A look at the 2017 New York Mets

The New York Mets are coming off of back-to-back playoff seasons, but, as is often the case in sports, the focus for everybody involved with the franchise is to take it a step further and win the team’s first World Series crown since 1986.

Unfortunately, last year was a letdown from the year before. In 2015, the Mets played in their fifth World Series and first in 15 years, where they were defeated by the Kansas City Royals in five games. Although another playoff appearance followed, marking the first time since the 1999 and 2000 campaigns that the Mets have played into the postseason, it only lasted one game.

New York snuck into the playoffs after finishing the regular season with an 87-75 record, the same mark as the San Francisco Giants, while both of those teams were a game ahead of the St. Louis Cardinals. As a result, the Mets and Giants met in the wild card game, and Madison Bumgarner quickly quieted the Citi Field crowd in helping lead San Francisco to a 3-0 win.

The regular-season record was just three games less than the 2015 National League champions earned, but that was enough to keep them from repeating their division-title winning campaign. That provided them with a much more challenging route through the playoffs, which was not navigated.

Many believe that pitching troubles contributed to the team’s fortunes taking a turn for the worse in 2016. Poor performances from the mound combined with injuries to starting pitchers resulted in 12 different throwers starting a game that campaign. Only one, Noah Syndergaard, started at least 30.

The offense was hit by the injury bug too as David Wright and Lucas Duda both suffered injuries. Meanwhile, fans were looking for Michael Conforto to start becoming a mainstay in the outfield, but he struggled, only hitting at a .220 clip and ended up spending a bit of time with the Las Vegas 51s instead.

But there were plenty of positives in 2016 as well. Both Syndergaard and Bartolo Colon excelled, Syndergaard with a 14-9 record and a 2.60 ERA and Colon with 15-8 mark and an ERA of 3.43. However, Colon departed for Atlanta in the offseason. Meanwhile, Jose Reyes turned in a solid season, recording a .267 batting average after having started the campaign with Colorado’s AAA affiliate, the Albuquerque Isotopes.

Heading into the 2017 campaign, many prognosticators stated that if New York’s pitching arms can remain strong and not get injured, the team should be able to return to their division-winning ways and then make a deep postseason run, hopefully to the World Series and maybe even to a championship. In other words, most did not believe that much needed to change other than ensuring that the team’s medical staff is not being kept busy working on pitching arms over the season’s six months.

Also important is that right fielder Jay Bruce and center fielder Curtis Granderson provide enough spark with their bat to make up for their lack of defensive skills relative to other outfielders in the game. Duda and Wright need to keep healthy as well while plays such as Neil Walker and Asdrubal Cabrera need to perform as is being expected of them this campaign.

Of course, some criticize the fact that the Mets did not do much with the roster in the offseason, banking on having a healthy 2017 campaign, saying that it was irresponsible and that improvements should have been made to the areas of the team that are currently being held by injury-prone players, and it’s difficult to argue that point. However, David Wright and Yoenis Cespedes are earning more than $40 million combined, which hampers the team’s ability to make too many changes, especially if you’re looking to add competitors who can make a significant difference.

However, heading into a middle-of-May series with the Arizona Diamondbacks, the Mets are 16-20, seven games behind the NL East-leading Washington Nationals (23-13) and four games behind the second wild card, which is currently held by the Milwaukee Brewers (21-17).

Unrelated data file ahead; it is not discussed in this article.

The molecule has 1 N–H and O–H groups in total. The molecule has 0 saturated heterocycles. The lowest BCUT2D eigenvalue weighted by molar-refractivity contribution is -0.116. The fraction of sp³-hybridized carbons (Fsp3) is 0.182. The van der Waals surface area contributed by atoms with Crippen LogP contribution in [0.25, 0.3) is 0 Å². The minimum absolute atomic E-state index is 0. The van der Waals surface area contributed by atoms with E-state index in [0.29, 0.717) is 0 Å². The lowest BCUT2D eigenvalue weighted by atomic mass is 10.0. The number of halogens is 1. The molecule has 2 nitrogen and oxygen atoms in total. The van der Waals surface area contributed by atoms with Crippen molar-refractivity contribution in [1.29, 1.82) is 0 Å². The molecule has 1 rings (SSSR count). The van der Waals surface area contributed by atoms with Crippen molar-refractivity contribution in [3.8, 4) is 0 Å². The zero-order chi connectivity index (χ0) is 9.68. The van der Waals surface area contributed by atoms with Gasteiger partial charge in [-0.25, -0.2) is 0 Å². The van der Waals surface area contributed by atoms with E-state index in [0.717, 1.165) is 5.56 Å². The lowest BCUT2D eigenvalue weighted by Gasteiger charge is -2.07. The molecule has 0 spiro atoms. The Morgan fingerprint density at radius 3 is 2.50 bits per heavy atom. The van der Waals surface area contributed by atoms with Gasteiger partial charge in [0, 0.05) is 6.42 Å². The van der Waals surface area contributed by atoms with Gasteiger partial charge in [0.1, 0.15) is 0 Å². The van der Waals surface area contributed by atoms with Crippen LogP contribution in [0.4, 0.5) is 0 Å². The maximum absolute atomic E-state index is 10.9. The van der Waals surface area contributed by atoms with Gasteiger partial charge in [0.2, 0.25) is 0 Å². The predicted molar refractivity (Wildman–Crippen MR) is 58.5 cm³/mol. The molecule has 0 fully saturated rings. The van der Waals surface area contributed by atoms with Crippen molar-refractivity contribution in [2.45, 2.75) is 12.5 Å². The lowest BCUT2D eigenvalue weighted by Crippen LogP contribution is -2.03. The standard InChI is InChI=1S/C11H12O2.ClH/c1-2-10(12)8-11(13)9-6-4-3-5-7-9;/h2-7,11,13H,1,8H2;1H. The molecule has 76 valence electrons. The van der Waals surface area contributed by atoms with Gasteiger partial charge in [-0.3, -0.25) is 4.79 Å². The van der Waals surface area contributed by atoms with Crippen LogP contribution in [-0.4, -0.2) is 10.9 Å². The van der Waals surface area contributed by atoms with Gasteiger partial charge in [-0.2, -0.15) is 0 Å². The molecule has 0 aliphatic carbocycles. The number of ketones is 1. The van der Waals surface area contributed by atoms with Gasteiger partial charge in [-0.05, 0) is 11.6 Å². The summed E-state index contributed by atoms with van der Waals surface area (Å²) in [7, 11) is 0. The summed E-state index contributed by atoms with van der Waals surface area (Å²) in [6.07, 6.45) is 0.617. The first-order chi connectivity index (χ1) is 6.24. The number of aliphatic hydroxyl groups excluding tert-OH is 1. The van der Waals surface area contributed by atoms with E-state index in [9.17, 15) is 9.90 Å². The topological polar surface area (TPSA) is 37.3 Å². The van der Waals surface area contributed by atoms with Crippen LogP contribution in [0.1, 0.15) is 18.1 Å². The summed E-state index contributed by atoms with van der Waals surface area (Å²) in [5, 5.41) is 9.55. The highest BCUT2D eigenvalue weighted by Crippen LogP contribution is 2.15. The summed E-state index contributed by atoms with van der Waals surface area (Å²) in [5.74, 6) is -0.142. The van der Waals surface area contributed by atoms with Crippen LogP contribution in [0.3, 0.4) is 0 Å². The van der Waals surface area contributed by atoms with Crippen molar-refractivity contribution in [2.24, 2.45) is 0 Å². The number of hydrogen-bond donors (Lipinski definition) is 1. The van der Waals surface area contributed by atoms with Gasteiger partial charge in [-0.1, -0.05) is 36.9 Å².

Although eight pitchers have already started at least once less than a quarter into the season, three of those have only started one contest apiece (Tommy Milone, Rafael Montero and Adam Wilk), so it doesn’t appear that this has been a serious issue so far. However, the quality of the pitching staff is as the Mets occupy the bottom spot in the entire majors with a team ERA of 4.89.

Of those who have started at least five games, Syndergaard is performing as expected, recording a 3.29 ERA to go with a 1-2 mark while Jacob deGrom and Zach Wheeler have decent ERAs, 4.07 and 4.18. However, Matt Harvey, who many fans used to view as one of the team’s most promising talents, has posted an ERA of 5.63, and Robert Gsellman’s is 7.07.

It doesn’t help that the team’s team batting average of .238 is 20th-best in the majors. Wright has not even remotely been able to overcome the injury bug as he has yet to play a game this season after suffering a shoulder injury in late February. Meanwhile, Duda has not been healthy either, having injured his left elbow during a collision at first base in April. And he has only hit .231 this season.

However, not all of the news is bad as Conforto’s stellar .343 batting average places him sixth among all National League players. He has also shown a bit of power, smashing nine homers and tallying 16 extra-base knocks. The Seattle-born outfielder is well on pace for his best offensive season ever.

Bruce and Granderson have provided mixed results as the former has one of the best batting averages on the team (.274) and has hit a Mets-leading 10 home runs, but the latter has the worst batting average of any regular player on the team (.144).

Although there is time for players having subpar campaigns to turn around their seasons, it is likely time for the Mets front office to start looking for players to trade for in order to make another postseason run. This is especially true for the pitching staff, but offensive players who could help should be considered too.

The New York Rangers Youth Hockey Camp 2016 Session Information



Avi Weisfogel spends much of his time seeking sleep solutions through dentistry. When he’s not working, Avi Weisfogel enjoys following the New York Rangers hockey team. This year, the team will host a youth hockey camp for their smaller fans.

The Rangers Youth Hockey Camp is part of the team’s Go Skate program, which seeks to educate kids and inspire an interest in the sport. Each year, the program’s combined efforts reach over 10,000 regional children.